March 30, 2023

HoR Promise on ‘Right to Food’ Bill Passage Compromised by Rejection of the Clause in Constitutional Amendment

Promise: Passage of the Right to Food Bill (introduced in the House in the 8th Assembly) to create a regime of food security

Abiola Durodola
Last Updated
March 30, 2023
min read

In March 2022 during a joint plenary session of the House of Representatives and Senate to vote on constitutional amendment, the legislators in the lower chamber of the National Assembly supported the passage of the ‘Bill for an Act to alter the provisions of the Constitution of the Federal Republic of Nigeria, 1999” to require the Government to direct its policy towards ensuring right to food and security in Nigeria, and for related matters. The bill was among the other 68 amendments voted to 1999 constitution by the National Assembly. 

Globally, the right to food has been recognized as part of the right to an adequate standard of living especially in international law. The idea of ‘right to food’ as a human right was first laid down in the Universal Declaration of Human Rights (UDHR), article 25, and in treaties such as the United Nations (UN) Convention on the Rights of the Child, article 27. With a score of 27.3 in the Global Hunger Index, Nigeria is one of the countries with acute hunger and serious food crisis, hence, the importance of the passage and implementation of this bill.

Promise: Passage of the Right to Food Bill (introduced in the House in the 8th Assembly) to create a regime of food security

Stalled in the 8th Assembly, the bill was listed as a priority by the legislators in its revised Legislative Agenda document. However, the before it was passed, there were reports that Senate and House of Representatives committees who were reviewing the constitution during that period “rejected the clause on the ‘right to food’ based on the premise that passing the Bill with the clause on the ‘right to food’ as proposed could put more financial burden on the government.” In the final document released, the doc revealed that Section 16 of the Principal Act was altered “in sub-section 2(d), by substituting the words “right to food and food security” with the words “suitable and adequate food”. This was in stark contrast of the original bill sponsored by Sen. Orji Uzor Kalu in the senate which prioritized the ‘Right of every child to basic nutrition and obligation relating to freedom from hunger” in its Part II.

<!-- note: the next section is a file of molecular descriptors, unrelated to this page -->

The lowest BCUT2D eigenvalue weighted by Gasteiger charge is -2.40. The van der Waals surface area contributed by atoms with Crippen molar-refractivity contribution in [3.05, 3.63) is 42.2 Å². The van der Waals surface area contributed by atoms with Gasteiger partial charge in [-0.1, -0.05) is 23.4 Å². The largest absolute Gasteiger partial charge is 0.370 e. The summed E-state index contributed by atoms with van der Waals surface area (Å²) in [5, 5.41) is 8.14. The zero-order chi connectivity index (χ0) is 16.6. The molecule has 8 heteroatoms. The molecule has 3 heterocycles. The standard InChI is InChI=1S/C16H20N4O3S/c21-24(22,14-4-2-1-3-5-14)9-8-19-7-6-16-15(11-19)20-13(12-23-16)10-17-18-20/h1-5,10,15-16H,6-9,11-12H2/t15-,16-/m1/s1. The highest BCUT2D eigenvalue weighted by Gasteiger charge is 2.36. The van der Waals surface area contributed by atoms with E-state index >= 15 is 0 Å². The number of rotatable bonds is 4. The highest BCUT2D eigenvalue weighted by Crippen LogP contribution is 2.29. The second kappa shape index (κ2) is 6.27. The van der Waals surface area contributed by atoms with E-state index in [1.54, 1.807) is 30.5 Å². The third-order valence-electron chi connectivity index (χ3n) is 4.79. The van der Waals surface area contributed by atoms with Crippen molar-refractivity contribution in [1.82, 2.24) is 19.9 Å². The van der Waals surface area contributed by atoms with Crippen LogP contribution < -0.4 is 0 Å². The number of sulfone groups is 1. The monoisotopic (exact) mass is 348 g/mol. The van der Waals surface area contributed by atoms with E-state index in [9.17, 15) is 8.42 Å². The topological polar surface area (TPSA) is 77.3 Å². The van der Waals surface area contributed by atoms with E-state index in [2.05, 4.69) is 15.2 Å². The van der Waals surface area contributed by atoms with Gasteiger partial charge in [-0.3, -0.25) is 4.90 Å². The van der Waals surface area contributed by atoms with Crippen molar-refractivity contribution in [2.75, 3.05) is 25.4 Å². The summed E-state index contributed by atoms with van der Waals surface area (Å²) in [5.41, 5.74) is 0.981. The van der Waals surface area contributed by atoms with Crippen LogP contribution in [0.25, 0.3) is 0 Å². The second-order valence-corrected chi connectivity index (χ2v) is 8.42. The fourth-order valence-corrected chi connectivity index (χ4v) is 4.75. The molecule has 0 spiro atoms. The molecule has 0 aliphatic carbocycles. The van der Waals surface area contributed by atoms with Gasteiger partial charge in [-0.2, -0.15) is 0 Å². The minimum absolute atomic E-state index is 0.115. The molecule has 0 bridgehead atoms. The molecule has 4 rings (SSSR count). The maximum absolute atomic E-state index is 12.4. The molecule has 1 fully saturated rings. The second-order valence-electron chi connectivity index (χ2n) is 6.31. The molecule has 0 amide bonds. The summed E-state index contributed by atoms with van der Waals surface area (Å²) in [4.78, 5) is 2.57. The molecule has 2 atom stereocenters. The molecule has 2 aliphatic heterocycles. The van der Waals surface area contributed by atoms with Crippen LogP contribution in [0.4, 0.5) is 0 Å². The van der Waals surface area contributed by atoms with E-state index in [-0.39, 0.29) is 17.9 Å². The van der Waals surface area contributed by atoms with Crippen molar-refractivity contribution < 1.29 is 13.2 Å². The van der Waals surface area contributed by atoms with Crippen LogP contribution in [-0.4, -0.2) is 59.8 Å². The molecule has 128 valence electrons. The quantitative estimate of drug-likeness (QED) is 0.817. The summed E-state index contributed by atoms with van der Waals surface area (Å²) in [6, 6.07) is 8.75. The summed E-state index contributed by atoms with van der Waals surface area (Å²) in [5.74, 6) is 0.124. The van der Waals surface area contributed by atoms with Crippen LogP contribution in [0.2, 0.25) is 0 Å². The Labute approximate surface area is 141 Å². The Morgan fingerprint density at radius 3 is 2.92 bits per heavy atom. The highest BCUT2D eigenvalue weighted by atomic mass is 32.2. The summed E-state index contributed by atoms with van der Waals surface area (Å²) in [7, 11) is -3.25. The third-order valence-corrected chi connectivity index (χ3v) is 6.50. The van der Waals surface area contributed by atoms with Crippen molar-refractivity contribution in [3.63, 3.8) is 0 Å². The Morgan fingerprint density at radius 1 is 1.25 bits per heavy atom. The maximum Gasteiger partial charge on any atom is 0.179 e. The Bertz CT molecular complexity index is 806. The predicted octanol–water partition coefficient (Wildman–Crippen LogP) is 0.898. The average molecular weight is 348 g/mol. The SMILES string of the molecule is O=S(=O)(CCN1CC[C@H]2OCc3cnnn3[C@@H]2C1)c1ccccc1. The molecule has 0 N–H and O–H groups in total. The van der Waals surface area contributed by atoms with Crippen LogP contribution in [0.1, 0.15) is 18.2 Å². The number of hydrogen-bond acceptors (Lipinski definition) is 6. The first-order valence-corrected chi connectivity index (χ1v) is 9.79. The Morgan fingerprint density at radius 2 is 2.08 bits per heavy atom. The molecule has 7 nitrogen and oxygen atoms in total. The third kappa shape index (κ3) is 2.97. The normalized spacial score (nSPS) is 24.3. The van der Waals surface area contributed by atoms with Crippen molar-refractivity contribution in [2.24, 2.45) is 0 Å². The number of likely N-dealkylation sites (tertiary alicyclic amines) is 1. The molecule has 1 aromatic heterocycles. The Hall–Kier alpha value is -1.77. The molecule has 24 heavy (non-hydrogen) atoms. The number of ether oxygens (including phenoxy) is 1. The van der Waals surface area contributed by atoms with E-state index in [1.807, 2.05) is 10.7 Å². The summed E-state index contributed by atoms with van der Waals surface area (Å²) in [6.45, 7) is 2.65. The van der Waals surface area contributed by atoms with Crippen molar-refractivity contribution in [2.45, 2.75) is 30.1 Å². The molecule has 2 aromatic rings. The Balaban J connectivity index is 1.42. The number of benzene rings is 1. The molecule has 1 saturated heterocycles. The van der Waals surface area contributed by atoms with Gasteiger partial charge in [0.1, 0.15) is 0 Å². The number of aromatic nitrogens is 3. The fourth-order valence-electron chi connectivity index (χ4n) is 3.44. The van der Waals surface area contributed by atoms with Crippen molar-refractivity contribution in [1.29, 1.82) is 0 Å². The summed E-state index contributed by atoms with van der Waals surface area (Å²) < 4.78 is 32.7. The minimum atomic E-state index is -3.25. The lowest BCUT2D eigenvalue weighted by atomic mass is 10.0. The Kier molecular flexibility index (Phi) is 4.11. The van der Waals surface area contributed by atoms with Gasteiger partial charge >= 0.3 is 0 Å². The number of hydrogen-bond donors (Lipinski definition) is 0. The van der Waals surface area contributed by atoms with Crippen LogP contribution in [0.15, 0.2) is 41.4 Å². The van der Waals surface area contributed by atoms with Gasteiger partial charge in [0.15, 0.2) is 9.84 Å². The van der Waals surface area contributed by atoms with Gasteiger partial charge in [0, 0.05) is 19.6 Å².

Mariann Orovwuje, the Coordinator, Food Sovereignty Programme at Friends of the Earth Nigeria/Africa had noted that right to food is anchored on human rights and is recognised in many international treaties and conventions, including the Universal Declaration on Human Rights (UDHR), the International Covenant on Economic, Social and Cultural Rights (ICESCR), Convention on the Elimination of all Forms of Discrimination against Women (CEDAW) and Convention on the Rights of the Child (CRC), UN Resolution23 on Food Security 1998 and the African Charter on Human Right 1986.

When the news about the deletion of the clause which hugely focused on the ‘Right to Food’ was broken by various news outlets, civil society organizations and human right groups protested the decision which many said posed great danger to the fundamental human rights of many citizens of the country, particularly households faced with acute food shortage. According to Joyce Brown- Programme Manager and Project Lead on Hunger Politics at Health of Mother Earth Foundation’s (HOMEF), for the nation to address the problem of hunger, having the ‘right to food’ enshrined in the constitution is an expedient first step.

Despite the passage of this bill, the rejection of the clause on ‘right to food’ in which the Gbajabiamila-led House of Representatives based its pledge on means it’s been compromised. We therefore rate this Promise Compromise.